The Lord expects his covenant people, his Saints to be justified. As on target as the Saints in Rome were, Paul was concerned about those who were going around to the different congregations and teaching them that the Law of Moses was the only way to live their life. So even with the Roman Saints Paul spends some time explaining the difference between the results of living the Mosaic law and living by faith in Christ. Let’s talk about what it means to be justified.
Reading Assignment: Romans
Additional reading: Bible Dictionary, “Grace,” 697; “Pauline Epistles: Romans,” 745.
We cannot walk back into the presence of our Father until we have been reconciled or justified with God’s laws. When we violate a commandment (a law) of God we commit sin. Sin is defined as doing something we know not to do or not doing something we know we are supposed to do. It only takes one violation of a law to lock ourselves out of God’s presence forever. Here is what we learn about violating God’s commandments in Alma 7:21:
21 And he doth not dwell in unholy temples; neither can filthiness or anything which is unclean be received into the kingdom of God; therefore I say unto you the time shall come, yea, and it shall be at the last day, that he who is filthy shall remain in his filthiness.
Unless we can find a way to settle our debt to God’s laws for breaking the commandments, when the last day comes and we are called up to be judged according to how we have lived our life, we will be found to be filthy or in violation of the law. We will have to pay a very steep penalty for those violations.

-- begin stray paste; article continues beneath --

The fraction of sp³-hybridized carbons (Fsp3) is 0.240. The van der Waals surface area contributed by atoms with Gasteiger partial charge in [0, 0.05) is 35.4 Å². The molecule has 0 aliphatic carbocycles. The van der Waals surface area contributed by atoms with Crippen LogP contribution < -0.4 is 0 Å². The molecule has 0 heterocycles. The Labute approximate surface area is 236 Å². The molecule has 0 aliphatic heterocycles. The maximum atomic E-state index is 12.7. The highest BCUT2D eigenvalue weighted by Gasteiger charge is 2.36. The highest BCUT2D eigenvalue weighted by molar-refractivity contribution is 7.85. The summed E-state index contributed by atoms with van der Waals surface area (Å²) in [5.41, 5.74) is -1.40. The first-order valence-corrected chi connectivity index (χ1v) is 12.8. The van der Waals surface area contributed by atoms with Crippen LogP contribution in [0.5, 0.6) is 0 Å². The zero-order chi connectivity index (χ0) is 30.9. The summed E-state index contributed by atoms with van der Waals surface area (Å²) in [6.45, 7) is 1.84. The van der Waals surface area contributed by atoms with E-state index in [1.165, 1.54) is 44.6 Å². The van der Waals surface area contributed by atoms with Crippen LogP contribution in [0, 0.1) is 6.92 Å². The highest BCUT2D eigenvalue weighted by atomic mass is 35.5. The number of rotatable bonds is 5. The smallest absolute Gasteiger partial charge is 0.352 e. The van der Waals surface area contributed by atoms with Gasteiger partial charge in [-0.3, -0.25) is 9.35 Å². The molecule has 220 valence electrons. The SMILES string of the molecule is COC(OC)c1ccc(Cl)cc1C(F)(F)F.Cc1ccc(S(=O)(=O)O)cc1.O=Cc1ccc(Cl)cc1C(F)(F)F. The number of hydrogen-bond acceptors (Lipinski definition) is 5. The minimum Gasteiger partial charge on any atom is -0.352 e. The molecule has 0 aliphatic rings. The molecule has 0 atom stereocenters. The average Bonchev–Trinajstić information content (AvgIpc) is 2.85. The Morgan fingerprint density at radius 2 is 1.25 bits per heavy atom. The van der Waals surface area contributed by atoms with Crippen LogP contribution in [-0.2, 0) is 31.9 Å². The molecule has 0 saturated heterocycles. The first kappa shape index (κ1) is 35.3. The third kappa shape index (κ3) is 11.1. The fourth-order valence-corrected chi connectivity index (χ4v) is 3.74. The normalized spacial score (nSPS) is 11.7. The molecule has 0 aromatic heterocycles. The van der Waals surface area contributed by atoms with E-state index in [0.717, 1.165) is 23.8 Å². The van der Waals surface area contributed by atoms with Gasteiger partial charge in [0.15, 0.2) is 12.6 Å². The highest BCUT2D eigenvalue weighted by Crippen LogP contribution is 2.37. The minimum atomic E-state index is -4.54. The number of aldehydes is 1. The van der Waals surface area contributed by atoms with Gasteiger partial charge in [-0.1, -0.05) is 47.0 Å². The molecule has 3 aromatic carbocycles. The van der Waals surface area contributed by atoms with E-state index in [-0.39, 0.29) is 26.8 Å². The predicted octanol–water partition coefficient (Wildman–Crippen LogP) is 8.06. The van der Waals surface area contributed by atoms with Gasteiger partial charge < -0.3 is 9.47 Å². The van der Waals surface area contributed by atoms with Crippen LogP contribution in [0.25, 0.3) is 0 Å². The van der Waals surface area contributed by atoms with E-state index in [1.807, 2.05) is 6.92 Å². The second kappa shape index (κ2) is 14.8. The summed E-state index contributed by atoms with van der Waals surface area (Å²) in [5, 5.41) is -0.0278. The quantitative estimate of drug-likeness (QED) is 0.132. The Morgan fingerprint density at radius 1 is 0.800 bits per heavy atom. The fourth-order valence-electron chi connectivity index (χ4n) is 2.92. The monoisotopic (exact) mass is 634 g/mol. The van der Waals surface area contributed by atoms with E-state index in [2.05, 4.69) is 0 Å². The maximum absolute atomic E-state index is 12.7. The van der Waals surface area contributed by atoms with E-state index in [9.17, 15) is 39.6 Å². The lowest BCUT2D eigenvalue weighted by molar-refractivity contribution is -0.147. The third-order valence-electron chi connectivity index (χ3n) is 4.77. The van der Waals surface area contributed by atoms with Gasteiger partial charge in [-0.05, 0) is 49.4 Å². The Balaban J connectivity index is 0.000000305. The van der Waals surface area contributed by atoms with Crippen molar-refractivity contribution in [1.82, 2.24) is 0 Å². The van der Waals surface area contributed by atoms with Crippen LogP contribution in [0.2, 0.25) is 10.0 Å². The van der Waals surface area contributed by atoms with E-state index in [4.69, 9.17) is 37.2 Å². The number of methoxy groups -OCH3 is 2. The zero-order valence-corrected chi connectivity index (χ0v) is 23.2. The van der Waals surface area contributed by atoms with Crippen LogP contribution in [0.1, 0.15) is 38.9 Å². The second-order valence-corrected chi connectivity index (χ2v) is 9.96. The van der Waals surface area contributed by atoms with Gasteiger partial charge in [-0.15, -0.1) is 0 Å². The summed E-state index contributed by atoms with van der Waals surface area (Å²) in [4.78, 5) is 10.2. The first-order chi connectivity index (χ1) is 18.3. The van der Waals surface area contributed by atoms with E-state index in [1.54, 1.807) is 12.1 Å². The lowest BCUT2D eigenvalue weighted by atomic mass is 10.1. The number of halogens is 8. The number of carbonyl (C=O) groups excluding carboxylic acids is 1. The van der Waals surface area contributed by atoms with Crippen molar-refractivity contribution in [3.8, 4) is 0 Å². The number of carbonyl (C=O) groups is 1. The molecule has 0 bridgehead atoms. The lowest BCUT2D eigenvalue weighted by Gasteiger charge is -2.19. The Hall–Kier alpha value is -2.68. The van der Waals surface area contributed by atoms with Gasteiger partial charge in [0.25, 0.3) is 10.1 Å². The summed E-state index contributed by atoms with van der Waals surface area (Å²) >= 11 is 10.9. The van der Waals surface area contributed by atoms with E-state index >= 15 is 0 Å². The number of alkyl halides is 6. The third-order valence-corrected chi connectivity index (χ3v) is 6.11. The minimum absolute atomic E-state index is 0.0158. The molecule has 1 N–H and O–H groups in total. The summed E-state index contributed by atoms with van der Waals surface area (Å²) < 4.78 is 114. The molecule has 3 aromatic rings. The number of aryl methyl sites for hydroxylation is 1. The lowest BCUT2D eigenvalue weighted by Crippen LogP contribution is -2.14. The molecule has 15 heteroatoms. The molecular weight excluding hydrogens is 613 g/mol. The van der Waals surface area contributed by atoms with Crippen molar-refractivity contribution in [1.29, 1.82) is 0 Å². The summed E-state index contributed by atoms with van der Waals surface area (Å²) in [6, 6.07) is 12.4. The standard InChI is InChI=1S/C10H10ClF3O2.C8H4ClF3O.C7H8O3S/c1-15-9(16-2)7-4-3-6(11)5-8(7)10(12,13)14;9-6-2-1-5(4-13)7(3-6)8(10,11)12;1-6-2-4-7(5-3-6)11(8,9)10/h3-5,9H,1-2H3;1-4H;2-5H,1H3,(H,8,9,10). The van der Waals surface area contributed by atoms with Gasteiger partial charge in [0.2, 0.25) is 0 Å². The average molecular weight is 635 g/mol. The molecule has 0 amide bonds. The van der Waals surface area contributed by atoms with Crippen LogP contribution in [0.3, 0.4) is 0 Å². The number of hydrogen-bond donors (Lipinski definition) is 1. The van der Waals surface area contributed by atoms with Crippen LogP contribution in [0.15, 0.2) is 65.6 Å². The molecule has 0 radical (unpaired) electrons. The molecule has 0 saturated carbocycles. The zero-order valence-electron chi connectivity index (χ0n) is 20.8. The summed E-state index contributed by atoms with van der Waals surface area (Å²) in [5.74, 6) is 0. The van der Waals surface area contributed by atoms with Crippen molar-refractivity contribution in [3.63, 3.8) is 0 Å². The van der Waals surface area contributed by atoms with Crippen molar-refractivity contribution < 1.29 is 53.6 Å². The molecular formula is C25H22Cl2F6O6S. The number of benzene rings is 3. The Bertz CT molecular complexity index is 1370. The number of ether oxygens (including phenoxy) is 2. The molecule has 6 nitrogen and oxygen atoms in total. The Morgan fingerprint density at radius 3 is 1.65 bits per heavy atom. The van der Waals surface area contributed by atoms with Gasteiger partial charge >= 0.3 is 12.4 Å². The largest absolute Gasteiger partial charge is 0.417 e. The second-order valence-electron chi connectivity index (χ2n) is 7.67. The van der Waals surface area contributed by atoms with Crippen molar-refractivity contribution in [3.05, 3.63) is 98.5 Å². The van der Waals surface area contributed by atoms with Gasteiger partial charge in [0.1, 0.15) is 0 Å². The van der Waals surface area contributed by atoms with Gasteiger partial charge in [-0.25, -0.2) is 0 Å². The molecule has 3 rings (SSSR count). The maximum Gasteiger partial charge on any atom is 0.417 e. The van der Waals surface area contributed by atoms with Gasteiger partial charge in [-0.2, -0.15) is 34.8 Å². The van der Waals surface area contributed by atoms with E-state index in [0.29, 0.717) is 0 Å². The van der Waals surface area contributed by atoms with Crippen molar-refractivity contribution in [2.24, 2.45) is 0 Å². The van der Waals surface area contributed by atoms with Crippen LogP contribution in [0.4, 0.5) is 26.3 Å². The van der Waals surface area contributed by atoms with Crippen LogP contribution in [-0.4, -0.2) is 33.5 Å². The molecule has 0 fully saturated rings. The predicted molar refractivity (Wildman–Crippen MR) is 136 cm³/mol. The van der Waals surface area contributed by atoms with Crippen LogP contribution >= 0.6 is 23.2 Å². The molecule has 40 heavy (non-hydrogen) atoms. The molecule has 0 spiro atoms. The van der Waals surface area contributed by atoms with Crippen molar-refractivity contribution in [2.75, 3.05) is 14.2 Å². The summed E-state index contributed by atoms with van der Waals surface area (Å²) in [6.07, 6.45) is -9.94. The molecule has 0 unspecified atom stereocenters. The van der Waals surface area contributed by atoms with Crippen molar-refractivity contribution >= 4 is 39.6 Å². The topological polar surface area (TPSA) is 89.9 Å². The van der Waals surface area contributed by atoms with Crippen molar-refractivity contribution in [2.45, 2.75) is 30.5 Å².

We do not have the ability to satisfy the demands of the laws of God we have violated, so we can never get out from under the condemnation of those laws on our own. Once we are justified we are no longer condemned by any of God’s laws, because we are in complete compliance with all of His laws. But we can’t justify ourselves. We don’t have the capacity, but Christ does.
Our only opportunity to come back into compliance with the Laws of God is to accept the payment Jesus made for us in Gethsemane and on the cross. Christ’s payment to God for our sins is called the atonement. He reconciled our debts with our Father, becoming the new owner of our souls. Now we answer to Christ for what we do in mortality. Christ’s commandments can justify us and rid us of the condemnation we are under for breaking the laws of God.
Our Father offers us, through His Son, something called grace. There are two parts to grace. The first part is a free gift of resurrection. We are promised that we will be resurrected and receive an immortal body that will never die. The only catch is the nature of that body. Will we receive a celestial, terrestrial, or telestial resurrected body? This is determined by the second half of the gift of grace.
Christ’s grace is a healing power, an enabling power that strengthens us and helps us to accomplish things that we don’t have the capacity to do on our own. That is partly why we say that we are saved by grace after all we can do. We simply cannot DO enough to qualify to reconcile ourselves with the eternal laws we have violated. It is only by exercising faith in the payment Christ made for us in Gethsemane and on the cross that we can receive His grace that enables us to have our hearts changed so we lose the desire to sin (break the law). His grace is what permits us to be forgiven of our sins.
Those who are forgiven by Christ will get to the judgment bar of God and find that none of their forgiven sins will be mentioned or held against them. It will be as though those laws were never violated. That person will be justified before the laws of God because he/she will be deemed in compliance with those laws. This is what it means to be forgiven.
The Law of Moses